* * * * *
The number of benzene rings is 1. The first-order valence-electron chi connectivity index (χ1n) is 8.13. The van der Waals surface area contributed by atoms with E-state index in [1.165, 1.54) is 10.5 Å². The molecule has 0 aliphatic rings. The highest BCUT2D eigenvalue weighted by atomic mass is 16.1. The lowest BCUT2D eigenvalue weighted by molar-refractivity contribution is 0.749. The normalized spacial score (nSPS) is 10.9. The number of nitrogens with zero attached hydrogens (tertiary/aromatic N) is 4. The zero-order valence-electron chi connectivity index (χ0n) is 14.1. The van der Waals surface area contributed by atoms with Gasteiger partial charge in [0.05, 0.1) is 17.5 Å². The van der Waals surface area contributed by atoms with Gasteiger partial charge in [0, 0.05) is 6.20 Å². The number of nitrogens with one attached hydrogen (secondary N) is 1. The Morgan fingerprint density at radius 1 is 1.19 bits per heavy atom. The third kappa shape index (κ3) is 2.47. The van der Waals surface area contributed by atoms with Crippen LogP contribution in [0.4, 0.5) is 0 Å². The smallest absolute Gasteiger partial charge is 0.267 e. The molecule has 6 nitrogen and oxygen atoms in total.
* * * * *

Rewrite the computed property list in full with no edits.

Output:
The number of benzene rings is 1. The first-order valence-electron chi connectivity index (χ1n) is 8.13. The van der Waals surface area contributed by atoms with E-state index in [1.165, 1.54) is 10.5 Å². The molecule has 0 aliphatic rings. The highest BCUT2D eigenvalue weighted by atomic mass is 16.1. The lowest BCUT2D eigenvalue weighted by molar-refractivity contribution is 0.749. The normalized spacial score (nSPS) is 10.9. The number of nitrogens with zero attached hydrogens (tertiary/aromatic N) is 4. The zero-order valence-electron chi connectivity index (χ0n) is 14.1. The van der Waals surface area contributed by atoms with Gasteiger partial charge in [0.05, 0.1) is 17.5 Å². The van der Waals surface area contributed by atoms with Gasteiger partial charge in [0, 0.05) is 6.20 Å². The number of nitrogens with one attached hydrogen (secondary N) is 1. The Morgan fingerprint density at radius 1 is 1.19 bits per heavy atom. The third kappa shape index (κ3) is 2.47. The van der Waals surface area contributed by atoms with Crippen LogP contribution in [0.4, 0.5) is 0 Å². The smallest absolute Gasteiger partial charge is 0.267 e. The molecule has 6 nitrogen and oxygen atoms in total.